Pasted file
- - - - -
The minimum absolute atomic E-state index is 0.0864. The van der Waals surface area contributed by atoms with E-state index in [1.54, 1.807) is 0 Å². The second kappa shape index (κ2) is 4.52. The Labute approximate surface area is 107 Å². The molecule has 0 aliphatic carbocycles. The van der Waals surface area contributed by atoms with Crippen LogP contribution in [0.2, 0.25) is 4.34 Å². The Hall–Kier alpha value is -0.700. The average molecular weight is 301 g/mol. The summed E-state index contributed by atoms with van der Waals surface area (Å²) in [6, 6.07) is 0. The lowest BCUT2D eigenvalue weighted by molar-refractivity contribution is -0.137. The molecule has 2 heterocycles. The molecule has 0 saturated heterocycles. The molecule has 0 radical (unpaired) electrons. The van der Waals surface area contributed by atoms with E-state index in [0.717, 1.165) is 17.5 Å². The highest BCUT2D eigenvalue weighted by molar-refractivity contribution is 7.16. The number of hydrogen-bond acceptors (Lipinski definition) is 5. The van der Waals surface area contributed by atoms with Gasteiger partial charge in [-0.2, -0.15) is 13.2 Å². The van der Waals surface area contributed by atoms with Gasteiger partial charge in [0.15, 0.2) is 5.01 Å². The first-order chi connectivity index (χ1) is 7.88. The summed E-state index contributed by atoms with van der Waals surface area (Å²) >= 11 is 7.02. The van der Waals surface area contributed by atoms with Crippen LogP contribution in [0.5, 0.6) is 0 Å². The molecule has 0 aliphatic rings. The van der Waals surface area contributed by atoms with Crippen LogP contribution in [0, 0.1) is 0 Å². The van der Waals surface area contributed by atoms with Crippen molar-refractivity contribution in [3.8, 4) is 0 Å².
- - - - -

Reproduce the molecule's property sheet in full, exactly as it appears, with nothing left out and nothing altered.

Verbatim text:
The minimum absolute atomic E-state index is 0.0864. The van der Waals surface area contributed by atoms with E-state index in [1.54, 1.807) is 0 Å². The second kappa shape index (κ2) is 4.52. The Labute approximate surface area is 107 Å². The molecule has 0 aliphatic carbocycles. The van der Waals surface area contributed by atoms with Crippen LogP contribution in [0.2, 0.25) is 4.34 Å². The Hall–Kier alpha value is -0.700. The average molecular weight is 301 g/mol. The summed E-state index contributed by atoms with van der Waals surface area (Å²) in [6, 6.07) is 0. The lowest BCUT2D eigenvalue weighted by molar-refractivity contribution is -0.137. The molecule has 2 heterocycles. The molecule has 0 saturated heterocycles. The molecule has 0 radical (unpaired) electrons. The van der Waals surface area contributed by atoms with E-state index in [0.717, 1.165) is 17.5 Å². The highest BCUT2D eigenvalue weighted by molar-refractivity contribution is 7.16. The number of hydrogen-bond acceptors (Lipinski definition) is 5. The van der Waals surface area contributed by atoms with Gasteiger partial charge in [-0.2, -0.15) is 13.2 Å². The van der Waals surface area contributed by atoms with Gasteiger partial charge in [0.15, 0.2) is 5.01 Å². The first-order chi connectivity index (χ1) is 7.88. The summed E-state index contributed by atoms with van der Waals surface area (Å²) >= 11 is 7.02. The van der Waals surface area contributed by atoms with Crippen LogP contribution in [0.5, 0.6) is 0 Å². The molecule has 0 aliphatic rings. The van der Waals surface area contributed by atoms with Crippen LogP contribution in [0, 0.1) is 0 Å². The van der Waals surface area contributed by atoms with Crippen molar-refractivity contribution in [3.8, 4) is 0 Å².